He was referring to the newly-built Great Indian Railways. It had had its first run, in a passenger train, from Bombay to Thane, a little over three months before Marx’s article was published in the New York Daily Tribune (July 22).
Marx’s prophecy was that the railway industry might go on to facilitate “the application of machinery to those branches of industry not immediately connected with railways.”
The following decades saw the emergence of industries such as those of iron and steel, tea, newspapers, literature, and many others.
Nonetheless, the longest running industry that grew out of the railways was that of its representations and legends — one that an economist like Marx could not have otherwise imagined.
The Indian Railways, which began as a non-egalitarian enterprise, with sharp distinctions between European and Indian passengers, also underwent a series of parallax shifts.
In 19th century India, iron ore, tea, timber, war ammunition, opium, indigo, cotton and jute became goods of exploitation or traffic in the railways.
Meanwhile, the railways directly led to famines, in the 1870s and 1880s. However, the Indian Railways underwent an ideological sea-change in the way the Indians used it, by the first decade of the 20th century.
If not in practice, as a narrative performance!
Thus spake the native: ‘Your coat has gone to fetch my slippers’
In The Discovery of India, Jawaharlal Nehru wrote: “[i]n India every European, be he German, or Pole, or Rumanian, is automatically a member of the ruling race. Railway carriages, station retiring-rooms, benches in parks, etc., are marked ‘For Europeans Only.’”
It was one thing for Mahatma Gandhi to experience apartheid as an Indian in colonial South Africa, in the incident when he was thrown out of a first-class carriage. It was quite another to face the same in India, itself.
Although the incident with Gandhi at Pietermaritzburg stood out, there were numerous such stories of racial humiliation in India. Gandhi used that incident to strategise a movement of epic proportions.
He made the third-class compartment his political tool, much like his dhoti. He transformed the Indian railway platforms into theatres of nationalism, where he gave speeches, attended meetings, and even collected donations from Indians.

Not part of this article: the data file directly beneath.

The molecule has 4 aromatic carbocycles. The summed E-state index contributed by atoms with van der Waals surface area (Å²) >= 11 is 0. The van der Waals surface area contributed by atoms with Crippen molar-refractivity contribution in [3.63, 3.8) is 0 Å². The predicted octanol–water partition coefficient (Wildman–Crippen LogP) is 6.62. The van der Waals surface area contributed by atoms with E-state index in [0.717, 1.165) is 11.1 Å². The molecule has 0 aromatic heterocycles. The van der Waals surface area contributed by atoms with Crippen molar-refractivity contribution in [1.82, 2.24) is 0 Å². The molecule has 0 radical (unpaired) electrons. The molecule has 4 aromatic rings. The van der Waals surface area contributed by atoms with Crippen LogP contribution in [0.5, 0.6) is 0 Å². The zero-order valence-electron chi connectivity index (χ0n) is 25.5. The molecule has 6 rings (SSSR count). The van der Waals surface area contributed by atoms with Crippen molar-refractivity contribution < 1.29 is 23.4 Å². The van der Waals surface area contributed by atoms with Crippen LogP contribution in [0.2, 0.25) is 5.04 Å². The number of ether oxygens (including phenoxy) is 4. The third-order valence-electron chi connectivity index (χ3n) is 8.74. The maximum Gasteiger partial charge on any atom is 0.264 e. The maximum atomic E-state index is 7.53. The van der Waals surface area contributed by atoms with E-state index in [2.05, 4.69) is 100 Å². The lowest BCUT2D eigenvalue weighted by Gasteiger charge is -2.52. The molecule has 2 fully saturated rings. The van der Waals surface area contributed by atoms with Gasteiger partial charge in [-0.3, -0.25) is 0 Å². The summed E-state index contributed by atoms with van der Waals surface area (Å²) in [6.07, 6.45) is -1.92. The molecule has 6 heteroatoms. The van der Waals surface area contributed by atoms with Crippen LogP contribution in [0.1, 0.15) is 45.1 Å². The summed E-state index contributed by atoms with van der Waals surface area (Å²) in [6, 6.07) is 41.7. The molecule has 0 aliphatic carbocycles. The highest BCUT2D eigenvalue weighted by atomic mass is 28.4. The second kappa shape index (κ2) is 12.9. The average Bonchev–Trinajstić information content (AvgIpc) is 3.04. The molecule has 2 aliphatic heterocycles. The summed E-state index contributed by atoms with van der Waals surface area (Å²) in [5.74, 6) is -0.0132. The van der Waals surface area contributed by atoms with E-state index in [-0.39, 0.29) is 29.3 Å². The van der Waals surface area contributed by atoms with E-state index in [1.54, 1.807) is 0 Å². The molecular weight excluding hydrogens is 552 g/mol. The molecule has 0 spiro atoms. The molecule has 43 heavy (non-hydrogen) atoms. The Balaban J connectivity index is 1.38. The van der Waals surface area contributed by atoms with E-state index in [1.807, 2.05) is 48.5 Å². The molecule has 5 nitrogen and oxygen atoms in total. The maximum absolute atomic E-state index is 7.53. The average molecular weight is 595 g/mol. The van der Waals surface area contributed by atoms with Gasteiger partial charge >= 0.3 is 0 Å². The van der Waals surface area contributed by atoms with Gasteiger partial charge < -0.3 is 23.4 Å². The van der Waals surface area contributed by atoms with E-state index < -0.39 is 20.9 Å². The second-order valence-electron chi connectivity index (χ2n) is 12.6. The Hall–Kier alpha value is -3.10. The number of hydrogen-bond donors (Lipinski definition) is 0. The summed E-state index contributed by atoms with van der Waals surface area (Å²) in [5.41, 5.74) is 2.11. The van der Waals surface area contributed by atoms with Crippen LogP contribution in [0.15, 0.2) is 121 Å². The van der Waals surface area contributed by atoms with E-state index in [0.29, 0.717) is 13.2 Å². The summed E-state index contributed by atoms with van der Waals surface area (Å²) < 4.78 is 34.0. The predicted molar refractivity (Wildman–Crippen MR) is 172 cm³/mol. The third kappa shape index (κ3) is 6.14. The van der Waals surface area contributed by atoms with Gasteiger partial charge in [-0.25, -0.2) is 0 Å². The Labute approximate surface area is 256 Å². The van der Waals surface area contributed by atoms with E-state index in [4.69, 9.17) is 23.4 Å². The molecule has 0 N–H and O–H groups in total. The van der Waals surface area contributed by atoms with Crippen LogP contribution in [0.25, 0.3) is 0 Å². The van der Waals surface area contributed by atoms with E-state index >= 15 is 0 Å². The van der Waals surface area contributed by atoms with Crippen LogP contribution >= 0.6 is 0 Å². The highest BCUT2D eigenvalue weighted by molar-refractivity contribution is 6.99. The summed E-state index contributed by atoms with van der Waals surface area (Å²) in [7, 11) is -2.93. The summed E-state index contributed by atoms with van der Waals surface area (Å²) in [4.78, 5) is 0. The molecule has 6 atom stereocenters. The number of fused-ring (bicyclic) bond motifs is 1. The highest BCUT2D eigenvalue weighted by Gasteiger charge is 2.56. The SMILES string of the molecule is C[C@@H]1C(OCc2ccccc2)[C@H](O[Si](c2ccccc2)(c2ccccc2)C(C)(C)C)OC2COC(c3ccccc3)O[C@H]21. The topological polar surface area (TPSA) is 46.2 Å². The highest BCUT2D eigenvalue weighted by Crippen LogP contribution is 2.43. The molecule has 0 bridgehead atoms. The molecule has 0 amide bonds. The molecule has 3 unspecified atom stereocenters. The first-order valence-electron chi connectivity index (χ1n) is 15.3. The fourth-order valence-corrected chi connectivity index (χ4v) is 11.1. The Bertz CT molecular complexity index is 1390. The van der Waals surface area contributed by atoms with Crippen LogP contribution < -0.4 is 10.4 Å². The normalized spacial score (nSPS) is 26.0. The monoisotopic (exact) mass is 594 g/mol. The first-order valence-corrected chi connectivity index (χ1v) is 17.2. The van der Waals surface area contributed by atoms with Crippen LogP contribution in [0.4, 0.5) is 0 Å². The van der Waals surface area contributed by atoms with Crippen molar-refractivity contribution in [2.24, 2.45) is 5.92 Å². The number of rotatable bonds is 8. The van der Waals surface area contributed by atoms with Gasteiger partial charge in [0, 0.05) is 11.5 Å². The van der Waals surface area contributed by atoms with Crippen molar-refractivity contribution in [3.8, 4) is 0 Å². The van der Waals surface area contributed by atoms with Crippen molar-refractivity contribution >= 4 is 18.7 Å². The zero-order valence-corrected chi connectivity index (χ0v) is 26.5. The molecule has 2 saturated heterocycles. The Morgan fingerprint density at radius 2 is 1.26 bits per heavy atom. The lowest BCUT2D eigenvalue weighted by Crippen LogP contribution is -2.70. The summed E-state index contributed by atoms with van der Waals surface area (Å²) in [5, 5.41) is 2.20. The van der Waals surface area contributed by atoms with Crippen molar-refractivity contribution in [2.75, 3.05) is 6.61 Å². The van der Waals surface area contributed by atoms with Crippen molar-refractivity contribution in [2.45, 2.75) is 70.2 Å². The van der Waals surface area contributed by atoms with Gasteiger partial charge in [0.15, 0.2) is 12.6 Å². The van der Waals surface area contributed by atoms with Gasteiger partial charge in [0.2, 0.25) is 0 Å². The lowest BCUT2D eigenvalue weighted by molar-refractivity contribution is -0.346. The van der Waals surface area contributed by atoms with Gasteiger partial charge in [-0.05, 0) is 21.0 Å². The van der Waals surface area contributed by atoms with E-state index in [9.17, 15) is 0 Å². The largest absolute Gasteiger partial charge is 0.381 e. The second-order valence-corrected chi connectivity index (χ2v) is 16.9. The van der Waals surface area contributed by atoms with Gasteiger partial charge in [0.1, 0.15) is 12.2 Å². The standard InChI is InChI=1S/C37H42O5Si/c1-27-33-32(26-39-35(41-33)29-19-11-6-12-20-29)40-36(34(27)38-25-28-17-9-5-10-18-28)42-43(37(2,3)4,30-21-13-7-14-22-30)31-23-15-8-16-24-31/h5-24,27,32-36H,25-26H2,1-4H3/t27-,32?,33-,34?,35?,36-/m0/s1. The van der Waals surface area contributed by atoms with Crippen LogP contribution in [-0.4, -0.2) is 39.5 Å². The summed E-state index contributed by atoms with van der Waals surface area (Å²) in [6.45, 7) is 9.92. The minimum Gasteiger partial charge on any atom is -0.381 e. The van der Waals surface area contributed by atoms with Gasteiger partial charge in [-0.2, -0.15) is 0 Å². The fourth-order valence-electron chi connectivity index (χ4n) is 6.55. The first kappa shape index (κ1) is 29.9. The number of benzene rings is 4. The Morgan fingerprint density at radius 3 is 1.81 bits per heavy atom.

Gandhi had no qualms about openly seeking money from the attendees. "People coming to station platforms," he said, "should bring money with them… If the collections do not reach the one-crore-rupee mark before June 30 (1921), we shall be disgraced and I shall definitely say then that we cannot win swaraj this year."
A very popular legend came about when an attempt was made to humiliate Ashutosh Mukherjee, the first Indian chief justice at the Calcutta High Court. Mukherjee boarded a first-class carriage in which a British passenger, a jute plantation owner, had the upper berth.
The latter did not want to share his compartment with an Indian, and at the first opportunity when Mukherjee was asleep, he threw his sandals out of the moving train.
On waking up and realising what had happened, Mukherjee took the man’s jacket from the dowel and threw it into the wind. The next morning, while searching for his jacket, the Briton was told “[y]our coat has gone to fetch my slippers”.
The man who ate a jackfruit too many: first lavatories in third-class carriages
The incident involving Mukherjee happened sometime in the early 20th century. It was legends such as these — in the light of the larger nationalist movement — that became emblematic of India’s railway history.
Back in the 19th century, Indians were relegated to spectators or bystanders, often confounding the juggernaut of the British Indian Railways to be some alien deity. Villagers and their children even bowed before the trains, fearing them as they feared their gods and religion.
However, by 1920s, Indians refused to be intimated by the tyrannical structure of the railways and its many Indo-Saracenic or Gothic monuments — those railway stations of Bombay, Howrah or Madras that inevitably sought to inspire awe in the natives.